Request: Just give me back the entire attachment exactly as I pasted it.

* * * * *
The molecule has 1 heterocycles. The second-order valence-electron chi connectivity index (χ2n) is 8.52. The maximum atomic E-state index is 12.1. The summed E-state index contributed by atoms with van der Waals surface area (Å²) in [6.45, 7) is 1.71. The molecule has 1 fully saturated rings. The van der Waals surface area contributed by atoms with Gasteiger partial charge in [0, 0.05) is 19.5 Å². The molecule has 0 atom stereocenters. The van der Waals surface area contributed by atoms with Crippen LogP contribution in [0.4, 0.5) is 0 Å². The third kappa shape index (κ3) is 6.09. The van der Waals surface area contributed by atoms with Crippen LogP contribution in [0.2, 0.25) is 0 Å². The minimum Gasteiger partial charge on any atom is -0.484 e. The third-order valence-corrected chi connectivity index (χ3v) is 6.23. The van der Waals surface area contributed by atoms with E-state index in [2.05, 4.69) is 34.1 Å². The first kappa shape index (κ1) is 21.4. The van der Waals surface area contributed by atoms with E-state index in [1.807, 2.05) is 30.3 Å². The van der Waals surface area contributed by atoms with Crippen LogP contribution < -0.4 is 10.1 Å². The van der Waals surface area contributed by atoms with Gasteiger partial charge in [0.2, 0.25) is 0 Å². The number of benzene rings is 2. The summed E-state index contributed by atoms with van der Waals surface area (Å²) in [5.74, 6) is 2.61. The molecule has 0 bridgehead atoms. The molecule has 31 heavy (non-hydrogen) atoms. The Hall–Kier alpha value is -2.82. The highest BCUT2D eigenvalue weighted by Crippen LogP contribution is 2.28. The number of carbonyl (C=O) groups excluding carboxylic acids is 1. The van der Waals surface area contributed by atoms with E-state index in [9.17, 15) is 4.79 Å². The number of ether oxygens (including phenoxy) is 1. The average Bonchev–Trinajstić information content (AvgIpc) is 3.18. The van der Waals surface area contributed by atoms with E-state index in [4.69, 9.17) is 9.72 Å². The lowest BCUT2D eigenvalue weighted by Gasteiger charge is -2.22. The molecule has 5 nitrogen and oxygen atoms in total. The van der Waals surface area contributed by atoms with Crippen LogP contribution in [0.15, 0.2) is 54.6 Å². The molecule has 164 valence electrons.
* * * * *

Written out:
The molecule has 1 heterocycles. The second-order valence-electron chi connectivity index (χ2n) is 8.52. The maximum atomic E-state index is 12.1. The summed E-state index contributed by atoms with van der Waals surface area (Å²) in [6.45, 7) is 1.71. The molecule has 1 fully saturated rings. The van der Waals surface area contributed by atoms with Gasteiger partial charge in [0, 0.05) is 19.5 Å². The molecule has 0 atom stereocenters. The van der Waals surface area contributed by atoms with Crippen LogP contribution in [0.4, 0.5) is 0 Å². The third kappa shape index (κ3) is 6.09. The van der Waals surface area contributed by atoms with Crippen LogP contribution in [0.2, 0.25) is 0 Å². The minimum Gasteiger partial charge on any atom is -0.484 e. The third-order valence-corrected chi connectivity index (χ3v) is 6.23. The van der Waals surface area contributed by atoms with E-state index in [2.05, 4.69) is 34.1 Å². The first kappa shape index (κ1) is 21.4. The van der Waals surface area contributed by atoms with E-state index in [1.807, 2.05) is 30.3 Å². The van der Waals surface area contributed by atoms with Crippen LogP contribution < -0.4 is 10.1 Å². The van der Waals surface area contributed by atoms with Gasteiger partial charge in [0.2, 0.25) is 0 Å². The number of benzene rings is 2. The summed E-state index contributed by atoms with van der Waals surface area (Å²) in [5.74, 6) is 2.61. The molecule has 0 bridgehead atoms. The molecule has 31 heavy (non-hydrogen) atoms. The Hall–Kier alpha value is -2.82. The highest BCUT2D eigenvalue weighted by Crippen LogP contribution is 2.28. The number of carbonyl (C=O) groups excluding carboxylic acids is 1. The van der Waals surface area contributed by atoms with E-state index in [9.17, 15) is 4.79 Å². The number of ether oxygens (including phenoxy) is 1. The average Bonchev–Trinajstić information content (AvgIpc) is 3.18. The van der Waals surface area contributed by atoms with E-state index in [4.69, 9.17) is 9.72 Å². The lowest BCUT2D eigenvalue weighted by Gasteiger charge is -2.22. The molecule has 5 nitrogen and oxygen atoms in total. The van der Waals surface area contributed by atoms with Crippen LogP contribution in [0.15, 0.2) is 54.6 Å². The molecule has 164 valence electrons.